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Build the software

--Originally published at TI2011 – Project Evaluation and Management

Chapter Fourteen – Software Project Survival Guide by Steve McConell

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When we are planing a project, we try to visualize how is going to work, which tools we will need, how many time do we need and other questions that we are talking about in the previous post. So, in this post I am going to talk about Construction stage during a project.

Construction is the stage where we create and bring to life the project. If you made the necessary plans, then you will even be able to make more “fancy” your project, perhaps add something that you believe it is not on the requirements but it will help a lot the user.

So, this chapter give us some recommendations in order to add more to the construction:

  1. Develops a piece of code.
  2. Unit tests the code.
  3. Interactive debugger.
  4. Integrates preliminary code with a private version of the main build.
  5. Submits code for technical review.
  6. Test case preparation.
  7. Code is reviewed.
  8. Fix any problems identified during the review.
  9. Fixes are reviewed.
  10. Integrate final code with the main build.
  11. Code is “complete.”

This recommendations are very useful because those help us to reduce errors, make us sure that we submitted the code and it covers all the features that it was proposed.

For this stage we should have an order, start building the skeleton of the project, keep in mind the previous recommendations, documenting all changes and test and fix according with the previous list.


Detailed Plan

--Originally published at TI2011 – Project Evaluation and Management

Chapter Thirteen – Software Project Survival Guide by Steve McConell

It is important to make a detailed design and it is what this chapter talks about. A detailed design can affect the project. It uses a staged approach, at each stage the developers design milestones that will be delivered at the end of each one. So, having a good architecture will help us to focus and get the plan for the current stage that we are working for.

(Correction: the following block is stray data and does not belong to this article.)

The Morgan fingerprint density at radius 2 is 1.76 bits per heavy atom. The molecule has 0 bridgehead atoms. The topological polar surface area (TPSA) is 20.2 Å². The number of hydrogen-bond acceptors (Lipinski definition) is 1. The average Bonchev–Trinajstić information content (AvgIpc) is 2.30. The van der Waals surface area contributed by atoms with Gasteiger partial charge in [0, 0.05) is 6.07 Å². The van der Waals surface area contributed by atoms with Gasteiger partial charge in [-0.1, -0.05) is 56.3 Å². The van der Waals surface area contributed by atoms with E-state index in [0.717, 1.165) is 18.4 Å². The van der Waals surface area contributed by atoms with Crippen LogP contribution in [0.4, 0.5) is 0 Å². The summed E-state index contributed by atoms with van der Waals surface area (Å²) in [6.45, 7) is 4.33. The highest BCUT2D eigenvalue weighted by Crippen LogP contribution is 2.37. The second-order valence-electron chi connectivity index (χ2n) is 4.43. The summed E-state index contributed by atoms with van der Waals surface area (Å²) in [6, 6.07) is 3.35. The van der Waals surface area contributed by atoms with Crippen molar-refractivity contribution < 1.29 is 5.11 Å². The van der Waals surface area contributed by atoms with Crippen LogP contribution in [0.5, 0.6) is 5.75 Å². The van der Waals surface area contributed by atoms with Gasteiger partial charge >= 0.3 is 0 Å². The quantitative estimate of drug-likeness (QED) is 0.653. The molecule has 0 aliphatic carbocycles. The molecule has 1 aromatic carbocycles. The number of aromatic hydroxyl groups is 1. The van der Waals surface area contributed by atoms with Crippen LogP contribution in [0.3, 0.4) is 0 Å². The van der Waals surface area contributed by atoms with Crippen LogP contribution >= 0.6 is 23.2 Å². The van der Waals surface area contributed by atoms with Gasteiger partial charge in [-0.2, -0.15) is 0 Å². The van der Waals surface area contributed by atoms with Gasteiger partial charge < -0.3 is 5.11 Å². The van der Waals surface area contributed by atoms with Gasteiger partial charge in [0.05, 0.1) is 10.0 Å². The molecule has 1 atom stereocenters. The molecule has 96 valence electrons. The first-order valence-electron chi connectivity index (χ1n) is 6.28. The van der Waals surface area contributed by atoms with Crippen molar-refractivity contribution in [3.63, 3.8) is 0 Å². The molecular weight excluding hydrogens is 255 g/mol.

Also in this stage is when developers check and reuse components and code for others projects, sometimes it could happen that when you reuse a lot of components you make this into a library that you can use for any project that will need those.

Every detail is important during this stage, because the requirements must be clear, if not it must be resilved during another stage but it should be informed about this delay (that is a bad idea). You must consider that developers must continue doing detailed design until they get milestone for the construction.

If many persons know each part of the project with the detailed design, then you will have at least another plan to continue with the project.

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Finally, if you make a perfect detailed design, but no one cannot read it, then you’re doing something wrong. Be sure to use detailed design on your projects, it will help to deliver your project during the delopment process.

 


Plan inside a Plan?

--Originally published at TI2011 – Project Evaluation and Management

Chapter Twelve – Software Project Survival Guide by Steve McConell